The guys with their fingers in their ears tend to be “bulb runners” (the M.I.T. Whirlwind and its clones employed five hundred tubes that were run to the edge of failure before each set of calculations so one early computer engineer had the miserable task of running around with a shopping cart and finding/replacing all the burn-outs) they do very essential but tedious calculations and repetitive test to fail experiments. The other engineers don’t f*ck with their crazy because they need their data/work.

    These guys tend to crawl up the academic ladder by slow and steady perseverance. Ed Blick wound up as an associate dean that way and he is probably the young earther behind this latest tard fiasco.

    As for the first comment to wit:

    “Engineers and lawyers have been some of the worst culprits of misseducation, misdirection and foisting biased ignorance on gullible public audiences.

    Shame on teh tards.”

    What’s the line…..fool me twice?

    The greater scientific community has shown a rather snide distaste for playing to the crowd.

    In the meantime the fetus fetishising fundies use legalisms to do what they do best i.e. persuade.

    Not smart.

    This is what is great about ERV. She is works her butt off to make beautiful, persuasive and accessible arguments to ordinary folks when called upon to do so without some bullshit caveat to massage the neck of whatever Presbyterian minister is flogging “Two different kinds of truth” to make his green fees.

    Even our beloved Dawkins blows when it comes to being an effective legalist.

    He caught it after remonstration by the crowd, but once mused about criminalizing bad ideas on this forum…….oooooops.

  38. #38 William Wallace
    May 4, 2009

    . . .waiting for the day I see a [vaccine] for f-ing anything come from an [engineer].

    Waiting for the day that PZ Myers designs an MRI, doppler effect ultrasound, EKG, pacemaker, avionic control system, etc., etc.

  39. #39 Eric Saveau
    May 4, 2009

    #38 Wacky Wally-
    Analogy fail. As fucking usual with you. PZ Myers isn’t going around claiming that MRI’s are a fraud, that ultrasounds are a hoax, that EKG’s don’t report meaningful data, that pacemakers cause heart problems, or that avionic control systems are damaging to aircraft. Nor are any other evolutionary biologists or biology professors that I’m aware of. Even for you, this act of projection is horrifically pathetic.

  40. #40 William Wallace
    May 4, 2009

    PZ Myers isn’t going around claiming that MRI’s are a fraud, that ultrasounds are a hoax, that EKG’s don’t report meaningful data, that pacemakers cause heart problems, or that avionic control systems are damaging to aircraft. Nor are any other evolutionary biologists or biology professors that I’m aware of.

    ???

    First, all of these devices are potentially dangerous.

    Second, even the FDA advises, with only the weakest basis in science, against memento sonograms of unborn children.

    Third, their operation is based on easily demonstrated and reproduced science. I can take you to the lab and spend as much time as necessary until you’re able to replicate the results. Contrast to macro evolution, which cannot be reproduced in the lab*.

    Fourth, their operation doesn’t require atheists to give up their atheism, or religious people to give up theirs.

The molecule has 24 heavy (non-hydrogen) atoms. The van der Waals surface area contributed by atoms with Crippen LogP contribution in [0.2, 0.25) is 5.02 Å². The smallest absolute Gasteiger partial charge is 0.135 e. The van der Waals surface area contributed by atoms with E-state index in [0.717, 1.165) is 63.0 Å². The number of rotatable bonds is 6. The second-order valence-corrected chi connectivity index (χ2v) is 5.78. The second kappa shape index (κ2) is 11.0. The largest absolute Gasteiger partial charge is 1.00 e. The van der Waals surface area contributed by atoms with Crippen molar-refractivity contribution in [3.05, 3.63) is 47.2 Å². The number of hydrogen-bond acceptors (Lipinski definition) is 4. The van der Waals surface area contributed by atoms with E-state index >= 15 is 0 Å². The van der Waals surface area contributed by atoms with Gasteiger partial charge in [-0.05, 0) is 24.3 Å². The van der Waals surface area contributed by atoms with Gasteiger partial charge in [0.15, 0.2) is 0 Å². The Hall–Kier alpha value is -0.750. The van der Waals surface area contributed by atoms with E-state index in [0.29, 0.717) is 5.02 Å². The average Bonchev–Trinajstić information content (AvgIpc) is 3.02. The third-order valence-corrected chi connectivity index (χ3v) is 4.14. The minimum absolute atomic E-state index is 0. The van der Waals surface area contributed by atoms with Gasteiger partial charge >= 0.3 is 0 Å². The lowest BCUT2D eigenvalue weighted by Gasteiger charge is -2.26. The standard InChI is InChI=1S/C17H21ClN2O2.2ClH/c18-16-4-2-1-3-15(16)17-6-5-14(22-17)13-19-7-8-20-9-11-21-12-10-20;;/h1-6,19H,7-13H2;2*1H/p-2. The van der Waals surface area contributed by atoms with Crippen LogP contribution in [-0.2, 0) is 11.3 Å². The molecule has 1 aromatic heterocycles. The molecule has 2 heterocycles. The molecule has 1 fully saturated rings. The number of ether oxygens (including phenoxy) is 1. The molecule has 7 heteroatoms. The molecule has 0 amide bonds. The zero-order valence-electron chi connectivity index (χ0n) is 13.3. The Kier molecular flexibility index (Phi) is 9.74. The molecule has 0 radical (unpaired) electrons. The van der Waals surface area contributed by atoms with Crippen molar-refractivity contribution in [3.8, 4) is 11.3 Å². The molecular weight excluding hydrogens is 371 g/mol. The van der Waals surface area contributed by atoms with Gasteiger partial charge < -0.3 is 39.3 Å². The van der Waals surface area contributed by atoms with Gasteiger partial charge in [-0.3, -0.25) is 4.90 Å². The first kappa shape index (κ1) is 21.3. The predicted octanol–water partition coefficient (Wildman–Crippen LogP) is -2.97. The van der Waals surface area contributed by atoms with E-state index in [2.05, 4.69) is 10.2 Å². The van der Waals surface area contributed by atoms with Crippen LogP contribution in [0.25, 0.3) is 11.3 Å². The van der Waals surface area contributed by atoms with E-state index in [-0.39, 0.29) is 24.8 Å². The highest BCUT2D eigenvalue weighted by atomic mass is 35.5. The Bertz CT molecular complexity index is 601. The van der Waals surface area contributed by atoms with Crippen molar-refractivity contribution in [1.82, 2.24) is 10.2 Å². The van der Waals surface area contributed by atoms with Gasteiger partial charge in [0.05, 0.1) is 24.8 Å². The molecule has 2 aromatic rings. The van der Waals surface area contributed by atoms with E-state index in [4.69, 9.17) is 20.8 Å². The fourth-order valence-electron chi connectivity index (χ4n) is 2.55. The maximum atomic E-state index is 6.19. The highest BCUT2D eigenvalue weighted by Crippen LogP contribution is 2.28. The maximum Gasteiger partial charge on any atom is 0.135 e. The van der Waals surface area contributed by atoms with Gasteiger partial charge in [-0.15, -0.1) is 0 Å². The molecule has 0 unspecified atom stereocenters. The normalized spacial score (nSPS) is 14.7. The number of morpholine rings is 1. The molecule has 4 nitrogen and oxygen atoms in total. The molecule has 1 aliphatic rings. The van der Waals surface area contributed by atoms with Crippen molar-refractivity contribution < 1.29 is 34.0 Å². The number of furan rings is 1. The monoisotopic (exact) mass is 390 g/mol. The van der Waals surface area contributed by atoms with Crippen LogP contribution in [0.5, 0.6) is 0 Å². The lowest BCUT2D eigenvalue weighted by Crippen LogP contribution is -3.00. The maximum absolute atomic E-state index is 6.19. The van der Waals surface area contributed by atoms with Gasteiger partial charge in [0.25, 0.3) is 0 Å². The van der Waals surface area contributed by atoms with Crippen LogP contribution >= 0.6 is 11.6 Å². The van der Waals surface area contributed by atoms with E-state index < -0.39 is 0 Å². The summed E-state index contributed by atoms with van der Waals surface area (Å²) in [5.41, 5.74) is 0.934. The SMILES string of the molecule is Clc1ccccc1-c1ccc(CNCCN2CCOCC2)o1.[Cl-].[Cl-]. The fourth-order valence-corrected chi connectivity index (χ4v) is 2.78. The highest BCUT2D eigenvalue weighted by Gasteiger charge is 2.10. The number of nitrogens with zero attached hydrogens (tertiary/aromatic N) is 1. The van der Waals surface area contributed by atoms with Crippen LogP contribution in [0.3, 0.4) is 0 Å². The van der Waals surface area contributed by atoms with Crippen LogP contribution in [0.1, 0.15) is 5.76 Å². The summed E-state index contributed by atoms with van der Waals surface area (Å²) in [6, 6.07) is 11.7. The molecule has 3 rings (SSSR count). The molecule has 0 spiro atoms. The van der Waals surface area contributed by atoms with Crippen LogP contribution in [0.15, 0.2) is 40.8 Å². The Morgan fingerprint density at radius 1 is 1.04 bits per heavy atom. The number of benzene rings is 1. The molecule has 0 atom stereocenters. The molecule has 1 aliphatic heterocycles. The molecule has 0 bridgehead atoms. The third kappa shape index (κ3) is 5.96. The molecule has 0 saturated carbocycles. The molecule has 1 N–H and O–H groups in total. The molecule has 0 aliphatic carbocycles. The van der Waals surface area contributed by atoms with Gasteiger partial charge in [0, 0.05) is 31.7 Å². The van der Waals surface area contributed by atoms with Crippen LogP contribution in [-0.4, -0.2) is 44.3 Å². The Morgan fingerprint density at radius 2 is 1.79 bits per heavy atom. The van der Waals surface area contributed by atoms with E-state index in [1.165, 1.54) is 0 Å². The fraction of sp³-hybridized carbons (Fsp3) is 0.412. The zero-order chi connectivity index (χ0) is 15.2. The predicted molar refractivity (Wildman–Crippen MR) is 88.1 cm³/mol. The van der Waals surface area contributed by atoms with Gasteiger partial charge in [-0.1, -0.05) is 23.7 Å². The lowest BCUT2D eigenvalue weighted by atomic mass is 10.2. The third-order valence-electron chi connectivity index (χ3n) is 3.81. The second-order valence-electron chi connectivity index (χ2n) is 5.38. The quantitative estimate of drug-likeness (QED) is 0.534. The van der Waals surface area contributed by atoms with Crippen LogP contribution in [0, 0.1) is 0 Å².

Fifth, engineers do not demand schools teach Maxwell only.

    But, worst of all for your retort, the response was to the ~engineers don’t make vaccines, i.e., save lives.

    And on that count, it was entirely valid. Engineers, even creationist engineers, do work that saves lives. Abbie’s work has potential, but let’s not denigrate the engineer’s contributions to life extending technology.

    *Well, maybe if you count plants, bacteria, or viruses, you might be able to demonstrate some sufficiently watered down definition of speciation.

  41. #41 Tyler DiPietro
    May 5, 2009

    “Well, maybe if you count plants, bacteria, or viruses, you might be able to demonstrate some sufficiently watered down definition of speciation.”

    WTF does this even mean, “watered down definition of speciation”? Speciation that isn’t when populations vary to the point of reproductive incompatibility?

  42. #42 nate
    May 5, 2009

    Perhaps engineers are just the only ones in the creationist’s camp that are arrogant enough to proclaim their profession as some kind of evidence to their authority. The great majority of creationists are from the uneducated hoards whereas people with education in science itself aren’t too likely to pitch a tent with them. That only leaves a few disciplines with “sciency” educations that are not unlikely to be creationists. A sales clerk certainly isn’t going to make a point to announce their profession when promoting I.D. as a legitimate educational pursuit.

    Nate B.S.M.E. ;)

  43. #43 Ian Musgrave
    May 5, 2009

    The EKG was designed by physiologists (biologists), not engineers. The Pacemaker was invented independently by a cardiologist (biologist) and an engineer who had retrained as a biological researcher and was working on hypothermia. Ultrasound for medical imaging was developed by biologists, not engineers. MRI was invented by a medical doctor and research scientist building on the work of a chemist and physicist.

    So, William Wallace’s major examples are actually inventions of biologists (although one had engineering training), not engineers.

  44. #44 Prometheus
    May 5, 2009

    Ian Musgrave wrote at #43

    “The EKG was designed by physiologists (biologists), not engineers.”

    Not exactly. It was the culmination of the work of many physiologists and physicists (working in the area now described as electrical engineering).

    The same with pacemakers

    The Lidwell and Booth pacemaker owed origin to a physicist/physiologist( electrical engineer) pairing

    ….and the Hopps/Bigelow

    ….and the Bakken/Lillehei

    …..and the Elmqvist/Senning, the Greatbach/……………..you get the idea.